I’m not writing about the rafters from 1994 but the other rafters, those who live in the first Cuban village, capital and bishopric and almost on a daily basis cross the largest Cuban river with handmade bamboo rafts tied up with palm leaves or wires.
I’m referring to the rafters of Toa River. Annually, during the Water Festivities the city holds in order to celebrate its anniversary in August, they jump into the eastern fluvial basins in Cuba in an ancestral competition.
Orley Perez, a popular sailor from Quivican, explained for the local radio that by the age of nine he had learned to drive “cayucas” (as these rustic rafts are called), which are not only used during the celebrations but to take loads home given that they are the “cheapest and fastest” means of transportation.
Baracoa is a city of legends where, particularly during the summer, people get more creative to escape from heat and boredom which is common in rural areas. However, it is not the only municipality in Guantanamo province where, mainly in July and August, events are rather worthy of one of García Márquez’ novels than of reality.
From the sea to semi deserts.
The municipality of Caimanera, no more than two or three kilometers from the borders with the US Navy Base, annually celebrates an Aquatic Carnival which, though it is sponsored by the municipal direction of the National Sports, Physical Education and Recreation Institute, is opened since 2001 with songs and dances in homage to Yemaya, the queen of the seas.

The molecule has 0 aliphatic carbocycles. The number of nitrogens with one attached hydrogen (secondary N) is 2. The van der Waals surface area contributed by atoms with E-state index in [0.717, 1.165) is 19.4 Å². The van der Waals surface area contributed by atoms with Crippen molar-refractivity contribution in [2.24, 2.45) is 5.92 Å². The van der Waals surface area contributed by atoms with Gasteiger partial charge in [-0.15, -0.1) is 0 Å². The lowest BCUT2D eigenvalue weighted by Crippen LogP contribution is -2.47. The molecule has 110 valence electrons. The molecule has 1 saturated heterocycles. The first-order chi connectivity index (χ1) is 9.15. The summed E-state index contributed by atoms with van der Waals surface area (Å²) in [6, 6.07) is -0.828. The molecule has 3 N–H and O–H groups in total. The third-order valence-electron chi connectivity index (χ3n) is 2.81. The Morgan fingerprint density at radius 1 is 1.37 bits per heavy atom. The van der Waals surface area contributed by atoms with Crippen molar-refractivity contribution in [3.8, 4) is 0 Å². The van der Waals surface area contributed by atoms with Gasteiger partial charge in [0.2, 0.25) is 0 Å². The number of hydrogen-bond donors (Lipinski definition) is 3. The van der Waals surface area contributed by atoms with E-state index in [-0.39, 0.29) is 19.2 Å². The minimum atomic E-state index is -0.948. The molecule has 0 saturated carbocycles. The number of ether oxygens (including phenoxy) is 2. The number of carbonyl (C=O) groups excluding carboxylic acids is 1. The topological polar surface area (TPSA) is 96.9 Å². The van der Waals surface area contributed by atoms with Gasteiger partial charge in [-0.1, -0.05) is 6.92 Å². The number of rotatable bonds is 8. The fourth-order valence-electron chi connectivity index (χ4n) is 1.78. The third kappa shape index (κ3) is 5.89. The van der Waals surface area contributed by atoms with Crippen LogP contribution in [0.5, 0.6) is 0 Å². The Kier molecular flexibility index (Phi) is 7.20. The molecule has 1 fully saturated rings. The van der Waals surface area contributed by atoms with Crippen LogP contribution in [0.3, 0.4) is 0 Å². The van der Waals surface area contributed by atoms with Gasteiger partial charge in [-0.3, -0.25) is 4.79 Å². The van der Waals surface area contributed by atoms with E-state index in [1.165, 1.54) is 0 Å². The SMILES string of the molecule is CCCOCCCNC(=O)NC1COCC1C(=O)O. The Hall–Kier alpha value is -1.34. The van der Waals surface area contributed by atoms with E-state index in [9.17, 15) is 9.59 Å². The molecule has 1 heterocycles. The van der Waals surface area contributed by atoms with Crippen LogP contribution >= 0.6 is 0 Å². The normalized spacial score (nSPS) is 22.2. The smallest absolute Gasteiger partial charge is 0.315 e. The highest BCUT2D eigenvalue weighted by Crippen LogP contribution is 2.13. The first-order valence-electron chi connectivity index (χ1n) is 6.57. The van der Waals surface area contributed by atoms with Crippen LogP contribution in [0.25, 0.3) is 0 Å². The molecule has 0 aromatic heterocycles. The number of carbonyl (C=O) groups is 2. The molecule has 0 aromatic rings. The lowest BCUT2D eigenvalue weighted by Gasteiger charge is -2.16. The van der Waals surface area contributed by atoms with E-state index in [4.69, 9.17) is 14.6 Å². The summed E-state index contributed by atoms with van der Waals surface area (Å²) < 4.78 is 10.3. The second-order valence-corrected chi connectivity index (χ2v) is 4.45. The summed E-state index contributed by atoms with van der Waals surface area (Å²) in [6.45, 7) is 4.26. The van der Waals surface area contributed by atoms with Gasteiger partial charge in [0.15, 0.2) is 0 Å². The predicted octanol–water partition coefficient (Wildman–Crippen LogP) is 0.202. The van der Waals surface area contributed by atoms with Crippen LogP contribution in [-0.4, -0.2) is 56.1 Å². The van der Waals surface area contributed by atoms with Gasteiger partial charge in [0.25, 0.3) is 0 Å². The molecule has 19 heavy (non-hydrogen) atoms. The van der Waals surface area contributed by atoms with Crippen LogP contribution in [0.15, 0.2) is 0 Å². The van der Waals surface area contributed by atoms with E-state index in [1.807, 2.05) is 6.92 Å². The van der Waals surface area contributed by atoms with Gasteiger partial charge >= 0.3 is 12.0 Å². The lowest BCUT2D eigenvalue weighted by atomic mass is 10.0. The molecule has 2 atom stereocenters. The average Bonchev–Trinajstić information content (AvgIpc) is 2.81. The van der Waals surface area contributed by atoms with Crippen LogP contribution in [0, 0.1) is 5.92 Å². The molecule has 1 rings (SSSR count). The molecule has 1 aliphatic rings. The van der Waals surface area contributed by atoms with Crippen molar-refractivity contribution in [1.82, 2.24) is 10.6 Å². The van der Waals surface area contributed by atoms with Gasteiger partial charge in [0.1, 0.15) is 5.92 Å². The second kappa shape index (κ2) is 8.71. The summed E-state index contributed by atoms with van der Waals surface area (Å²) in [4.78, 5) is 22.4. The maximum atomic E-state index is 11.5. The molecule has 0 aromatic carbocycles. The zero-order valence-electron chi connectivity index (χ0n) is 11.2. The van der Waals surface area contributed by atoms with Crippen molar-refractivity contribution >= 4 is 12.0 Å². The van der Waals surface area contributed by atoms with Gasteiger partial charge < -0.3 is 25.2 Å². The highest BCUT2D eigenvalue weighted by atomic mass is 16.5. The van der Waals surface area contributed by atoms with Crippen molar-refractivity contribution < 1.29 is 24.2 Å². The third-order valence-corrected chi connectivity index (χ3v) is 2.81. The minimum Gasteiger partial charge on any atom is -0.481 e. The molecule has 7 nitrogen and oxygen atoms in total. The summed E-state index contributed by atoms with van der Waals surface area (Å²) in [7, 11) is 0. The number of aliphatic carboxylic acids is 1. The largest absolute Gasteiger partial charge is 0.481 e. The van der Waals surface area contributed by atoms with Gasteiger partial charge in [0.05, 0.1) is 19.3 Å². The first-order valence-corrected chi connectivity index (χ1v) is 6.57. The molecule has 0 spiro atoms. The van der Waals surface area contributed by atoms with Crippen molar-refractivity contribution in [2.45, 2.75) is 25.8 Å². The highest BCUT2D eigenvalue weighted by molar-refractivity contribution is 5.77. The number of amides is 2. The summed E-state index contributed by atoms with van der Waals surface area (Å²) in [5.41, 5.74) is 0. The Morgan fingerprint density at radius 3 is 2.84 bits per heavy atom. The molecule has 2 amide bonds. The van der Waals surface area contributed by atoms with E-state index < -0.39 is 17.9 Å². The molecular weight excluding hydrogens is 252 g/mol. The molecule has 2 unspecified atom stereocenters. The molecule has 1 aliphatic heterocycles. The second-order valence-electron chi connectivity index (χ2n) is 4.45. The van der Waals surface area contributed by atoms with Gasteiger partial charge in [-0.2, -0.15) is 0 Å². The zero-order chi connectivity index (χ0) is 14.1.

In 2014, the goddess was offered a basket with fruit and flower wraths that were thrown to the sea while asking for her blessings for the festivities, informed Radio Bahia. It is said that the fishermen from the area, a long time ago, before setting sail always used to pay homage to this Yoruba deity. It is also said that historian Ofelia García Campuzano, director of the Museum, and Eulices Durand Urgellés, a craftsman, brought forward the proposal of retaking the tradition.
Another tradition is preserved in the midst of the Cuban semi desert located in Imias. It is called “La fiesta del verraco” (the pig’s party), it is a traditional celebration sponsored by the municipal Culture and Education directions. It consists on covering someone’s body with banana leaves, painting his arms and face with coal, and make him wear a pig’s jaw.
That someone will be “hunted” by another group of people in the roles of dogs, hunters and even sellers. It is some sort of game…, while some chase the pig, others collect meat, fat, grassroots vegetables, rum and money…, which will be placed in rucksacks. Once the pig has been caught, they will start crying the animal parts as if they were on sale around the town.
— “I sell legs without nigua, cocote, culinaria and plingaso”, that’s more or less what sellers cry.
The Pig’s party takes place every August 16, on Saint Joaquin’s Day, the patron saint of Guantanamo province. The wisest say this tradition started back in 1930 and the celebrations used to last two or three days. Nowadays, the event only lasts one day. In addition to the hunting, they also arrange “talks” on popular culture and combine other traditions, especially culinary and musical traditions.